Most of the reviews of the book say that the story is about the ‘transformative’ power of education. Somehow that was not my take on the book. I did not feel that the power of education was the focus of the book. Education was for Tara the escape route out of the unbearable violent situation in the family. One by one the sensible bigger brothers leave the house and set up on their own. Her sister gets married and leaves too. All the focus of the violence turns on her. She loves books, she loves reading. It is her escape from the reality around her when she is young, though she has limited access to books. She is home schooled. One of her brothers encouraged her to give the entrance exams to the local university. She realizes that if she studied hard enough she might stand a chance though her self-confidence is so low and she does not rate her chances very high. Finally her love for books and her clear vision overtime that this is the only way she can walk out of the house and live a ‘normal’ life helps her to move out. Later when she does get to college and university she finds it very difficult to be ‘normal’. The thoughts, ideas and way of life, including not consulting a doctor, are so ingrained in her that she finds it difficult to behave as other students did.
Though she is able to get
a Gates Fellowship to go to Cambridge, she is
unable to handle the situation and take the call to stay away from her family. She is somehow riddled with guilt. She is torn between not being able to follow the traditions and practices of her family and wanting to lead a ‘normal’ life that she now sees her companions live. She goes back repeatedly, and gets the same treatment again from her father and brother. A review in the Sunday Express called it “intoxicating pull of dis-functional families”.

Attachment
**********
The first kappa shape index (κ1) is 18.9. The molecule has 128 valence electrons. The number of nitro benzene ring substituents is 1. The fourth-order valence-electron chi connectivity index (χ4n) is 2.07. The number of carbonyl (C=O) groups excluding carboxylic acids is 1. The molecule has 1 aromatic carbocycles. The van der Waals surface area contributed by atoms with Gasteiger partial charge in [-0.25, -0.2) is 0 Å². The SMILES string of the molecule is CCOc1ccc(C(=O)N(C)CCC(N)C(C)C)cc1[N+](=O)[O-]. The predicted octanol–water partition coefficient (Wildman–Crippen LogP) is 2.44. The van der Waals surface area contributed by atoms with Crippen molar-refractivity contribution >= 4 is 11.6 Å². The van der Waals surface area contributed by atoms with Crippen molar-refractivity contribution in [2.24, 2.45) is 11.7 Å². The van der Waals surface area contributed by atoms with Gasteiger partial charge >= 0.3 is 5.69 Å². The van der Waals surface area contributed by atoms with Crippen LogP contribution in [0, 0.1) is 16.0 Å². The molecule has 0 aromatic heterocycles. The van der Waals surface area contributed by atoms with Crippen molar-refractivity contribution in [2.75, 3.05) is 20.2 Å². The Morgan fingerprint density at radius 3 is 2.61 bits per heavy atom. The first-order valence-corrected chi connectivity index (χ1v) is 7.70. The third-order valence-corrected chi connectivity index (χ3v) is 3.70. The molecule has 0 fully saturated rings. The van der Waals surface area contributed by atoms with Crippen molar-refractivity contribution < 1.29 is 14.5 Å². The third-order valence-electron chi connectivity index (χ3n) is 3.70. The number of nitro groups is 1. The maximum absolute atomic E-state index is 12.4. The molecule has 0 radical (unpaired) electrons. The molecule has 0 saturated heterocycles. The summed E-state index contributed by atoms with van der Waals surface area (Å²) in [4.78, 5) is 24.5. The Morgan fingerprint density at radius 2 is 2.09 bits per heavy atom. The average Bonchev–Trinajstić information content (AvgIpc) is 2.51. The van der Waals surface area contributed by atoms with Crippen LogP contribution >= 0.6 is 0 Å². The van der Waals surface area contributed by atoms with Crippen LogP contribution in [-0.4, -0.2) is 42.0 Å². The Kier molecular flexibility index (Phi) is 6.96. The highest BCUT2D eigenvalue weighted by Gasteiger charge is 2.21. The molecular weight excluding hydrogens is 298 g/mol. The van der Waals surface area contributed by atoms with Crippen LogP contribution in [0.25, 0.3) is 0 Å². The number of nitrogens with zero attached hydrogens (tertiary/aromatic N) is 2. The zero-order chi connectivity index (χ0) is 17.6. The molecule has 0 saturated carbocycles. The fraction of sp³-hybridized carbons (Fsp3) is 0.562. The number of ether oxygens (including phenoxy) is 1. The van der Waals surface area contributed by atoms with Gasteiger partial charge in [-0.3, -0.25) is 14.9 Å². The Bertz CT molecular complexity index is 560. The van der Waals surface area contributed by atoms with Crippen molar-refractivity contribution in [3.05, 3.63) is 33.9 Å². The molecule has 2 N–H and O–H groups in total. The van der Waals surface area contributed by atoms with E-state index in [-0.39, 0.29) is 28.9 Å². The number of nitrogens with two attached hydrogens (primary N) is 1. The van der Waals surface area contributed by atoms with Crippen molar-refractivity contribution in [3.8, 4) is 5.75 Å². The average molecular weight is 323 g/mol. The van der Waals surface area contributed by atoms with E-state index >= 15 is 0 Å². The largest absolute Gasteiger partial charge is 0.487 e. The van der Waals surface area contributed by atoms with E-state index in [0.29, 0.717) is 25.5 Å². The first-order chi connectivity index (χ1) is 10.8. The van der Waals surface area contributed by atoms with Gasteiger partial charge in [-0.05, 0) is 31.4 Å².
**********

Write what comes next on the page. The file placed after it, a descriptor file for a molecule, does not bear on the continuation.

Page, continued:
Her father wanted her to continue working in his scrapyard as he needed every hand he could get. Her elder brothers had left and Shawn and her father were handling the business. She noticed that he ill-treats his wife. One review noted that ‘leaving a family is not a moment, but takes a lifetime’. I disagree with what really happened to Tara. She did not leave the family, but she was actually pushed out of the family. She realized some time while in college that this violence was not really her fault, but was because Shawn has a problem and needed to be treated. So she tried to enlist her married sister to talk to her parents. When her sister tries to tell her parents, the reaction is violent, like ‘are you with us or are you with her?’ Her sister backtracks. She tried to speak to one of her brothers. He tries to speak to their parents and gets the same reaction. She soon realizes that she is alone. Her family sees her as a threat to their established idiosyncratic way of life. Eventually she is ‘pushed out’ of the family. Or at least that is my reading of the book.
The book is moving. It is almost unbelievable that such disaster can be brought about by a delusional father. Various members of the family, her brother, herself and the entire family were all involved in accidents due to the crazed decisions and madness of her father. Eventually the father himself was involved in an accident which almost killed him and disfigured his face and body for life. Still he does not allow himself to be admitted to hospital and her mother uses her indigenous medicine and tactics to bring him back to some form of normal life. This was seen as an act of God. In fact all events were an act of God and had to be accepted as it was. Tara recalls all these incidents with the help of her brothers. Each sibling has his version of what happened at these various accidents. She pieces together what she can of a credible story of what actually happened in each of these episodes. What is remarkable is that she is able to tell this story without blaming anyone or without malice. It truly is a memoir for all times to come.